Jean Jullien: Musings about creativity, freedom and the joys of illustration
Jean Jullien‘s instantly recognisable signature style and observational take on modern life have seen him become one of the most sought-after image-makers in the world. Often character based on his distinctive black line illustration style, his work is always well observed and very funny.
Originally from Nantes, Jullien studied at London's Central Saint Martins and later at the Royal College of Art before adopting London as his new home. In 2011, he launched Jullien Brothers with his brother Nicolas – an animator and electronic musician under the name Niwouinwouin. The pair create films and animations together and are currently working on a new animated series.
After nine years of living and working in East London, he moved to New York City last October where, alongside illustration, he continues to explore other mediums such as film, animation, installations, books, clothing, product design and music projects. With a new playground to draw inspiration from, Jullien certainly has plenty of projects in the pipeline, as he continues to be regarded as one of the finest contemporary artists of our time...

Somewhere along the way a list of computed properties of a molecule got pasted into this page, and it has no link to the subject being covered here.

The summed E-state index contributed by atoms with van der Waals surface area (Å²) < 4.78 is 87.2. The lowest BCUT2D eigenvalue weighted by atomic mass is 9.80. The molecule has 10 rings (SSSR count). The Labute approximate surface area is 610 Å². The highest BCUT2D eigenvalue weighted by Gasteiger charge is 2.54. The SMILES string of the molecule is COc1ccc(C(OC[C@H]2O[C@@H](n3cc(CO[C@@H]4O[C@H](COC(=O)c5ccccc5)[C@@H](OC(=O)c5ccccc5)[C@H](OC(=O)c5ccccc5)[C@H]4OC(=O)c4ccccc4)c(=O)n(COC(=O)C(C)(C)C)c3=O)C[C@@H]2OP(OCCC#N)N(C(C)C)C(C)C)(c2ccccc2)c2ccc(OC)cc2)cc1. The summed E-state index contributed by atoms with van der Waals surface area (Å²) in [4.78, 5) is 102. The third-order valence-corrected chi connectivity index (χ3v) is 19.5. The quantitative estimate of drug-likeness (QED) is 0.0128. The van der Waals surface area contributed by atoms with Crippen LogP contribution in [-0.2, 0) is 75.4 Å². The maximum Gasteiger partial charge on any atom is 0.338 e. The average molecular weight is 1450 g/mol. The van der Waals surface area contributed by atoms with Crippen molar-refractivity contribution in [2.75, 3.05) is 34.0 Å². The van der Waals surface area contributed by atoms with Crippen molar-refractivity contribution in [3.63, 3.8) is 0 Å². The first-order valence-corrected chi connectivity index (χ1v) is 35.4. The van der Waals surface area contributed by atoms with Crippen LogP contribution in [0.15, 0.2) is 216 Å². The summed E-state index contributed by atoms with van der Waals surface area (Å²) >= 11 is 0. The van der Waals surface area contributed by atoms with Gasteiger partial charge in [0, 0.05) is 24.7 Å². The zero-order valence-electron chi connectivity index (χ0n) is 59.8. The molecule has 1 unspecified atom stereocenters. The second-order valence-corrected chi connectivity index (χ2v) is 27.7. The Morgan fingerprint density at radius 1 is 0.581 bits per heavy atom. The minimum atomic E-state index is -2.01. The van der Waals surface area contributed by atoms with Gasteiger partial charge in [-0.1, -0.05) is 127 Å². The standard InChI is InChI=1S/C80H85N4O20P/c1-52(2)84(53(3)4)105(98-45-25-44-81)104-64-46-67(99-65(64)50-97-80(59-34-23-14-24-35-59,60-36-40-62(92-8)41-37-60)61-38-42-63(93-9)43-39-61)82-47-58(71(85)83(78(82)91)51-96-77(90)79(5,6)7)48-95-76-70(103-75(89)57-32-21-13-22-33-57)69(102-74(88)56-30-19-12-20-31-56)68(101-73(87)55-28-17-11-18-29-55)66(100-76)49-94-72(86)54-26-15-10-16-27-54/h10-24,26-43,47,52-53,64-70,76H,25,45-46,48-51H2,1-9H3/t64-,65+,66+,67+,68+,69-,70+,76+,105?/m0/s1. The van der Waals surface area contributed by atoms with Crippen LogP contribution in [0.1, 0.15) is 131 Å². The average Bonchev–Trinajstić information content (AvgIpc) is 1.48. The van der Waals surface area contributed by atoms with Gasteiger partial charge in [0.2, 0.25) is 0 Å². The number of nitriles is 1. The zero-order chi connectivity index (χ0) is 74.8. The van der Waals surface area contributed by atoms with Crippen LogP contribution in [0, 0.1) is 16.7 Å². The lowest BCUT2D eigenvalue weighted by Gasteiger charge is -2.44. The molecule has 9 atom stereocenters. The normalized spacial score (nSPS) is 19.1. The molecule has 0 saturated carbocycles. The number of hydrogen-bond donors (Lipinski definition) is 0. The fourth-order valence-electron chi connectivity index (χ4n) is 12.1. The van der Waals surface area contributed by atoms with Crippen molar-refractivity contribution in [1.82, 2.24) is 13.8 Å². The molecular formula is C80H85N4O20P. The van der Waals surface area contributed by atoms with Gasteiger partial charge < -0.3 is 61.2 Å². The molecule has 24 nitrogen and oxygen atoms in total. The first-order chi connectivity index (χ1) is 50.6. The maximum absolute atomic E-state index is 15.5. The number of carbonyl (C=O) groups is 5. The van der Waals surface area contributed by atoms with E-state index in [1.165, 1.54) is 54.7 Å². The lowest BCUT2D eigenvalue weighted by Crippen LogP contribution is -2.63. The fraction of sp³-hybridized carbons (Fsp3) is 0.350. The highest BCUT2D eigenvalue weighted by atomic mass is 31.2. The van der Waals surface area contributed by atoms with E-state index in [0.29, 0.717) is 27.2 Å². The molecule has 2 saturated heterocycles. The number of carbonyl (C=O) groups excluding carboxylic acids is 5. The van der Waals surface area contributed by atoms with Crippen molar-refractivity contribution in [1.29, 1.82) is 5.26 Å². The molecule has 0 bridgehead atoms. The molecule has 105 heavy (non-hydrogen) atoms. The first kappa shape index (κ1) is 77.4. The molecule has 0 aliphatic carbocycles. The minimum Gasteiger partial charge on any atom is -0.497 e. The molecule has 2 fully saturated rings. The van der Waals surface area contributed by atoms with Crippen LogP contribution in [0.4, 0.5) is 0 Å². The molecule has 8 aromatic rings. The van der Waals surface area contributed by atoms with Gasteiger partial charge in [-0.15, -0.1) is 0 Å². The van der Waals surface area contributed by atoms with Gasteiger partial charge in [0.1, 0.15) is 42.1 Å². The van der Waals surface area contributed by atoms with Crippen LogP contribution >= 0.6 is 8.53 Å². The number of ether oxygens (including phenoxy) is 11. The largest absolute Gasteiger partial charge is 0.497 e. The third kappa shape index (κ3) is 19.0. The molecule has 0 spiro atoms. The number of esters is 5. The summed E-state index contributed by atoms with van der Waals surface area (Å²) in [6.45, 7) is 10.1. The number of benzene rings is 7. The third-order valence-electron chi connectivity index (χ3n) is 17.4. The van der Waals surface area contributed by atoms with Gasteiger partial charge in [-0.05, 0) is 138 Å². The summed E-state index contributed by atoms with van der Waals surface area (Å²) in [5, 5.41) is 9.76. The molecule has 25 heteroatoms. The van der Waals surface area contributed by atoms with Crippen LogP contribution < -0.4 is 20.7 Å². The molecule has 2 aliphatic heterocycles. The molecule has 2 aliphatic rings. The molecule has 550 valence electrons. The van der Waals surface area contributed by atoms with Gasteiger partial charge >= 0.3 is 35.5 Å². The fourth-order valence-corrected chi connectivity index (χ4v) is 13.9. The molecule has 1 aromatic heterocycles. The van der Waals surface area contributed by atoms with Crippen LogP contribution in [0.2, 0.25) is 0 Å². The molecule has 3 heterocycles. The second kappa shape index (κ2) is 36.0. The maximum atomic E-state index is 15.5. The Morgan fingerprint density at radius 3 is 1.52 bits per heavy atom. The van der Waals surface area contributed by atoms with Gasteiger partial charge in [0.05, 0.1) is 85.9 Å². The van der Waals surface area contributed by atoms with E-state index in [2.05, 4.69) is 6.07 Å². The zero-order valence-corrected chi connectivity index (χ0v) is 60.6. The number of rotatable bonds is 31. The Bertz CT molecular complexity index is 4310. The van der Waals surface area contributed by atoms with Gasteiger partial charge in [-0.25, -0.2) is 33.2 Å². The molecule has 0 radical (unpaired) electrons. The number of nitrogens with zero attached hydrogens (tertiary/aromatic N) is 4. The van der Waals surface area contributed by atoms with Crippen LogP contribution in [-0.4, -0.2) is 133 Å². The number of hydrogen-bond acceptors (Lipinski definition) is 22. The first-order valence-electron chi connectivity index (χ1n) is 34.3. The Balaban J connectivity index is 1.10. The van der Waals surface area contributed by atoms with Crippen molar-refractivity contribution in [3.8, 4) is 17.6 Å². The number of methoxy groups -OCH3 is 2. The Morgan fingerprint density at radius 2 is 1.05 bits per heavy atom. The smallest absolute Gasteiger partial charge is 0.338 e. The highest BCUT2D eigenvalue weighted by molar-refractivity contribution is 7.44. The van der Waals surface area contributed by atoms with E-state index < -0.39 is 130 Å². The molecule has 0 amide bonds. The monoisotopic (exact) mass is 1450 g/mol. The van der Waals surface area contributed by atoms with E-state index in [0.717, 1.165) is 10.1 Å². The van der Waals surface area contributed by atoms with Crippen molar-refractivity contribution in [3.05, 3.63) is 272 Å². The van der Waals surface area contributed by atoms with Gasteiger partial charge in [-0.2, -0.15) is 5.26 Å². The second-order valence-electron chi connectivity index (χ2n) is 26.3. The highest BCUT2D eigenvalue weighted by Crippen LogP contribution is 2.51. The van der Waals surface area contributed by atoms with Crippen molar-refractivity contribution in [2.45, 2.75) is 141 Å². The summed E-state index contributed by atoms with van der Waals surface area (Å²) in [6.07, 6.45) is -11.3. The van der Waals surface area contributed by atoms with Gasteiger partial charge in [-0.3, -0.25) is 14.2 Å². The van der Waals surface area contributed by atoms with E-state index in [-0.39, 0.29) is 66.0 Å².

First of all, how did you get into illustration?
I grew up reading Franco-Belgian and American comics and watching Japanese cartoons: my fate was sealed! That got me drawing, but it is really through skateboarding and studying graphic design that I got into professional illustration.
I was fascinated by the practical aspect of skateboard graphics, how beautiful they were despite the fact that they were printed on a surface that would eventually get ruined. Contrary to treasured mediums like comics, books or films, there was a sense of utility that really struck a chord with me. I liked the idea of drawing on everyday objects, rather than in protected and more cultural mediums.
Then I got into a graphic design course that was extremely practical and, at first glance, boring. But I had fantastic teachers who introduced me to the work of Saul Bass, Paul Rand, M/M Paris, Savignac and Ungerer, who all use their talent to bring beauty into everyday commercial ventures. I was sold.